T.S. Eliot's Four Quartets


Reviewed by: Anne-Katrin Titze

T.S. Eliot's Four Quartets
"He speaks of “sea bells”, in The Dry Salvages, bells we don’t hear. But we discern gulls instead."

There has always been something otherworldly about TS Eliot, a spectral quality deeply in accord with cinema. Francis Ford Coppola knew to include in Apocalypse Now (1979) a scene in which Colonel Kurtz (Marlon Brando) reads parts of Eliot’s The Hollow Men, that in the epigraph (“Mistah Kurtz – he dead”) quotes Joseph Conrad's Heart of Darkness, the basis of the film. Dennis Hopper, playing the photojournalist, paraphrases the poem’s famous last line.

Sophie Fiennes’ superb and faithful capturing of her brother Ralph Fiennes’ stage production of T.S. Eliot’s Four Quartets yields wonderfully thoughtful camera movements and angles (cinematography by Mike Eley) and also takes us out of the theater space (production design by Hildegard Bechtler, lighting by Tim Lutkin) to breathe the same landscapes Eliot so unmatchedly described in Burnt Norton, East Coker, The Dry Salvages, and Little Gidding. He was always already there. “And there is only the dance” we catch and see a wall in a garden in the fall. “Only through time time is conquered” says the voice and speaks of “this twittering world” to provide the relevance to the present with an extra prescient punchline.

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A product of the Second World War, the four-part poem reads as timely as ever. Ralph Fiennes in his staging gives us light, a table, two chairs; he is barefoot and breathing. Before anything in Burnt Norton, he sits in silence, then dives into “Time present and time past” which “are both perhaps present in time future”. The way he articulates the line about “disturbing the dust in a bowl of rose-leaves” had me convinced that these words were never there before. I went and checked in the book to find them, again certain that Eliot’s witchcraft was at work. Because the poems are unwilted and feel fresh every time.

Seven cows in a meadow - East Coker - the beginning of the second quartet - “My beginning is my end.” Ralph Fiennes stretches out his arm as though to reach that other point in time - whichever one it is. The seasons are changing and the climate change of the 2020s is already present in line with the houses “all gone under the sea.” The darkness and the rivers are ours still. Fiennes rocks back and forth in a state of hospitalism. Suddenly he seems to be on a boat - “we had the experience but missed the meaning.” The refugees and the changing weather patterns all put in an appearance.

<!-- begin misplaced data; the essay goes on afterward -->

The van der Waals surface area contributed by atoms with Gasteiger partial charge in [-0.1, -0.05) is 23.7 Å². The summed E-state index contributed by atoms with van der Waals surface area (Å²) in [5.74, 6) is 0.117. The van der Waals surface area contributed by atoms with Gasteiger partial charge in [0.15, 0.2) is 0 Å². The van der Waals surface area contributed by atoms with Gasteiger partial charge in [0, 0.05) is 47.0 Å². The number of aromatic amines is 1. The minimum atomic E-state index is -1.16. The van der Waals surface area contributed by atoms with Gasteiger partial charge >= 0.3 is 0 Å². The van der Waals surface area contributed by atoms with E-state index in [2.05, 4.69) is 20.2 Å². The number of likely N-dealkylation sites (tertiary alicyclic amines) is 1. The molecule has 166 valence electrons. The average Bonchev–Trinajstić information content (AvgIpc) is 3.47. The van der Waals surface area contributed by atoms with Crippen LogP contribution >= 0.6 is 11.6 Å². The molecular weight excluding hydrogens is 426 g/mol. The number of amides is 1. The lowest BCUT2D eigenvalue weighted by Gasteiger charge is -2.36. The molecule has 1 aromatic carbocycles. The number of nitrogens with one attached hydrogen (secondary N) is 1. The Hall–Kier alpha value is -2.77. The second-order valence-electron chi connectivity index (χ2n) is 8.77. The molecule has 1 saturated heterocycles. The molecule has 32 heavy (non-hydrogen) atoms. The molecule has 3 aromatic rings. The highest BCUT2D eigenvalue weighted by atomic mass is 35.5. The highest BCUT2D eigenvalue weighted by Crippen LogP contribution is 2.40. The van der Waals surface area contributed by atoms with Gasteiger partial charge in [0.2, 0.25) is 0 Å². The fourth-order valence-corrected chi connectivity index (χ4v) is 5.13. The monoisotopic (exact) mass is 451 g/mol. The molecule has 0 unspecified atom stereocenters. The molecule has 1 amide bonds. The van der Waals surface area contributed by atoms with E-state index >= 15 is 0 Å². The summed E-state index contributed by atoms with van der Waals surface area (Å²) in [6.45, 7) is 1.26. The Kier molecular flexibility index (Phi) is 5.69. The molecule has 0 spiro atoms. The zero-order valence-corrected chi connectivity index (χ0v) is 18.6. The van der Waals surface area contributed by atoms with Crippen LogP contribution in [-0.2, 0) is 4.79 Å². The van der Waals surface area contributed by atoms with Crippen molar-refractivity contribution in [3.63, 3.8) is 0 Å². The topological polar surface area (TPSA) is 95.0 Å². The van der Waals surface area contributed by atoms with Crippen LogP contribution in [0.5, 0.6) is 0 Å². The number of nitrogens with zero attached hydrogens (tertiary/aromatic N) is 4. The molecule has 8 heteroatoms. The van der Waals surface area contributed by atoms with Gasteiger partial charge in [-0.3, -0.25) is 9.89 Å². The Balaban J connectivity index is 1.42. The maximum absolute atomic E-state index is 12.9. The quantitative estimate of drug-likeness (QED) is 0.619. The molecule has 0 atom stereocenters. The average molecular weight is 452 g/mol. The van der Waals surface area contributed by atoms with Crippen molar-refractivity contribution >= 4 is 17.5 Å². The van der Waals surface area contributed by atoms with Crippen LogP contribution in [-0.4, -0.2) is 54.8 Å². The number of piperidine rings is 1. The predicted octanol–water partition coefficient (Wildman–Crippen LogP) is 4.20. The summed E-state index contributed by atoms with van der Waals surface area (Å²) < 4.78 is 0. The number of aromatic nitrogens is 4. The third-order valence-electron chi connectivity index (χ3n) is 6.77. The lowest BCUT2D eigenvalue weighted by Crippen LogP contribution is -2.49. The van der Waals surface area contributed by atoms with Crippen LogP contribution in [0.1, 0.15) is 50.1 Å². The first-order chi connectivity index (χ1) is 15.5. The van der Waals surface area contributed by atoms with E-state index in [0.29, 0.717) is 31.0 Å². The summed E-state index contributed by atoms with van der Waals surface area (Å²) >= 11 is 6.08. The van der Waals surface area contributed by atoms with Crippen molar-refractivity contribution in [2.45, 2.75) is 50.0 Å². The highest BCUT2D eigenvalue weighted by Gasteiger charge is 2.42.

He speaks of “sea bells”, in The Dry Salvages, bells we don’t hear. But we discern gulls instead. “Or the waterfall, or music heard so deeply / That it is not heard at all, but you are the music / While the music lasts.” And then directly to the camera, to us: “These are only hints and guesses / Hints followed by guesses; and the rest / Is prayer, observance, discipline, thought and action.” The rocks at night, the trees, birdsong, maybe two cows in the distance ground it all.

April has always been Eliot’s month, not merely “the cruellest”, but obviously the one where nature is stirring greatly in our climates. Nobody reaches his heights in describing landscapes and their seasons. Eliot is casting a spell right now, as last year celebrated the centenary of the publication of The Waste Land and Four Quartets turns 80 this year. In the far-sighted and sharp-witted documentary The Pervert’s Guide To Ideology, Sophie Fiennes, together with Slavoj Žižek, explored the “inertia of the Real” and its fascination, a concept certainly evoked by Eliot.

For Little Gidding, the fourth quartet, we enter a small chapel. The seasons once more entrust us with a surplus of what we can grasp. “Here, the intersection of the timeless moment / Is England and nowhere. Never and always.” Any line is more and more. And without intention, your mind enters Eliot time and Eliot reasoning and a renewed sense emerges from vintage thoughts.

Earth Day 2023 just came and passed this weekend and the deaths of air, earth, water and fire Eliot evokes are more threatening than ever. The Fiennes siblings with this film tote a precious gift of T.S. Eliot’s wisdom, presented with fire and a rose.

Reviewed on: 24 Apr 2023
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T.S. Eliot's Four Quartets packshot
In the shadow of the Second World War, performance of a poem is a searching examination of who and what we are. A journey into the imagination, bound by experience, memory and time.
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Director: Sophie Fiennes

Writer: TS Eliot

Starring: Ralph Fiennes

Year: 2022

Runtime: 82 minutes

Country: UK


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